Wednesday, 12 December 2012
Iraq-Saudi rivalry surface at OPEC
Saudi Arabia. Having overtaken Iran as OPEC's second biggest producer, a rejuvenated Iraq is beginning to worry Riyadh.
At the on-going meeting of the Organization of the Petroleum Exporting Countries, the opening salvos were fired in the struggle over who takes responsibility for cutting output if oil prices, now at a comfortable $108 a barrel, start falling. After 20 years of war, sanctions and civil strife that left its oil industry in disarray, Iraq is in no mood to consider curtailing output just as it starts to take off.
"Iraq will never cut production," said Iraq's OPEC Governor Falah Alamri. "Some countries that have increased their production in the last two years - they should do so. This is a sovereign issue, not an OPEC issue."
That was a clear reference to Saudi Arabia, which this summer lifted output to a 30-year high above 10 million barrels a day to prevent oil prices ballooning after Western sanctions on Iran halved its production. The view from Riyadh, said delegates at the meeting, is that Iraq should contribute to the next round of OPEC supply curbs.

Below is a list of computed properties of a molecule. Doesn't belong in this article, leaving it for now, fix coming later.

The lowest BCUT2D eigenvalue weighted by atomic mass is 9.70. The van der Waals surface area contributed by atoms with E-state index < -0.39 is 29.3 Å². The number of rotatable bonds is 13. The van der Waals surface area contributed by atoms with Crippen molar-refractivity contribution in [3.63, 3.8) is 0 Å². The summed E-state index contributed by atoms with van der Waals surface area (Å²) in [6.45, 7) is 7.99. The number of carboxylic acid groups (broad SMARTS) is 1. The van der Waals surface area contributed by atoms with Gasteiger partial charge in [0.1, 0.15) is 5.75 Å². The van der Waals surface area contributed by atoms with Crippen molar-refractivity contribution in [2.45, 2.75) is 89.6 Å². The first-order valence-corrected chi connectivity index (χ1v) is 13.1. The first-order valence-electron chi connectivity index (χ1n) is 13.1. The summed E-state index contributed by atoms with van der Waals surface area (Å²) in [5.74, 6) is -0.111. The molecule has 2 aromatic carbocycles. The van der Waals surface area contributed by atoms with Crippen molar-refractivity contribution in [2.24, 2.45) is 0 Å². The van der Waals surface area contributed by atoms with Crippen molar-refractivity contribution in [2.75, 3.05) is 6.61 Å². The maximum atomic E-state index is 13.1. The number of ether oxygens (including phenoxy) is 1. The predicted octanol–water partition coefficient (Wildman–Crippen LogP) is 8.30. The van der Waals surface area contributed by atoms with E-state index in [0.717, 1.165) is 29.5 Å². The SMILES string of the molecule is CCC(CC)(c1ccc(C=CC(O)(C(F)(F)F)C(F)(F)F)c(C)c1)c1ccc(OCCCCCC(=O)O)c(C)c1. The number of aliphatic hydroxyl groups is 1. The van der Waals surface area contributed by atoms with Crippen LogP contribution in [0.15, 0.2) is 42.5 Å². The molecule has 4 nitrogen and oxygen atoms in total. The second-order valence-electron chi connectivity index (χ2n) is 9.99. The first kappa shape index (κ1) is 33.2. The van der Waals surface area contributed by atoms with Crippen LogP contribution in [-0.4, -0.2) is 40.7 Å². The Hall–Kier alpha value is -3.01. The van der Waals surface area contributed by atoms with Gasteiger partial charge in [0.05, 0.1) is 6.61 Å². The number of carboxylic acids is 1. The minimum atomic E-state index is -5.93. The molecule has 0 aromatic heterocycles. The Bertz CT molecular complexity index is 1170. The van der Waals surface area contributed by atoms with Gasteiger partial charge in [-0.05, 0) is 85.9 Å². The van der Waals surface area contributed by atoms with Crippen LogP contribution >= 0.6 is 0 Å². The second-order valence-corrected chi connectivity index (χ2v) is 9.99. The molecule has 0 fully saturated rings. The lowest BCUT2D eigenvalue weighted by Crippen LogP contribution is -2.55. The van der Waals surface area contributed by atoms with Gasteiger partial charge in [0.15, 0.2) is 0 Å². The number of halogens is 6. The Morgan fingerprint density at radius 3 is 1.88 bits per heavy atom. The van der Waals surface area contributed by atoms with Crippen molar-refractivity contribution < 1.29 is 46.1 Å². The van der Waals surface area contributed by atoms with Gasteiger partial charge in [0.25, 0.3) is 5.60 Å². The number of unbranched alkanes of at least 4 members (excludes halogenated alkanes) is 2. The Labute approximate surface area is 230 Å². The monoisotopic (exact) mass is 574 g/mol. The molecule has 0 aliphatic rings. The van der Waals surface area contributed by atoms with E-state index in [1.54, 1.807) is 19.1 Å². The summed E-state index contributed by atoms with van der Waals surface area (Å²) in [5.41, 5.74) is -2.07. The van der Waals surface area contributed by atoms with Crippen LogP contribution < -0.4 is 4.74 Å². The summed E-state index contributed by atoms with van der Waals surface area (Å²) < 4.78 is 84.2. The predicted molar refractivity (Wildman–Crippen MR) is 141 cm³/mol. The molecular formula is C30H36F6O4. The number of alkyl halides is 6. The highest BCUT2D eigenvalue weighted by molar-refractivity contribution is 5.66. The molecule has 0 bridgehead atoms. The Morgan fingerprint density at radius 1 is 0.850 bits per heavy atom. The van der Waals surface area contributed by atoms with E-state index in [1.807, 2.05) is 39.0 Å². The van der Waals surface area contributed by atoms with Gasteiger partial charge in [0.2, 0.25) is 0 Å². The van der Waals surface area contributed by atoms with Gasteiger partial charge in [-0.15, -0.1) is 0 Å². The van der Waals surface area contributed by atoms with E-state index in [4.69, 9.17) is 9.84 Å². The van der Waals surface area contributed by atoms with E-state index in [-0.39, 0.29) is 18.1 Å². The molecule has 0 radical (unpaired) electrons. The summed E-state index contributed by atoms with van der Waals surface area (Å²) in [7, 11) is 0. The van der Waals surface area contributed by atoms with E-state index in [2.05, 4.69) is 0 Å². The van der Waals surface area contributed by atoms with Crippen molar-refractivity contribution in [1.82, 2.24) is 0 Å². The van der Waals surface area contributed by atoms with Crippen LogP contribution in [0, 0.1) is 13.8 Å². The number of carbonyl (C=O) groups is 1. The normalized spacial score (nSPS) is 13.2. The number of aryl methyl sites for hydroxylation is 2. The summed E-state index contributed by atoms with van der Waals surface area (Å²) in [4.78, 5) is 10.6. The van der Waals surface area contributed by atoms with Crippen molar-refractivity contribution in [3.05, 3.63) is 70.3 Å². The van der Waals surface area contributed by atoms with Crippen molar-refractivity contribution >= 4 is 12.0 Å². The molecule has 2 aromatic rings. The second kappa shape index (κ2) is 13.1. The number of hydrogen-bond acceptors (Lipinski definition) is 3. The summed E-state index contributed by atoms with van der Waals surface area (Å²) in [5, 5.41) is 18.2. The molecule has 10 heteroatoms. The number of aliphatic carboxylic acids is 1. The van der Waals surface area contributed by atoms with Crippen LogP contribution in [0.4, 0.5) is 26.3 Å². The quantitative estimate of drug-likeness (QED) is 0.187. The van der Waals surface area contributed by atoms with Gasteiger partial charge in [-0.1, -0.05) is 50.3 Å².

OPEC agreed to retain its 30-million barrel-a-day output target and meet next on May 31, but many market observers think supply restrictions may be needed sooner rather than later if producers want to prevent slow global growth sending prices tumbling.
Output from OPEC is already down sharply from the highs of the summer when the Saudi surge took the 12-member group to nearly 32 million bpd. Production in November was down to 30.8 million with Saudi easing to 9.5 million. But OPEC may need to ease further to balance the market in the first half of next year when, demand depressed by a stagnant economy, its own forecasts indicate the requirement for OPEC crude will come in at only 29.25 million bpd.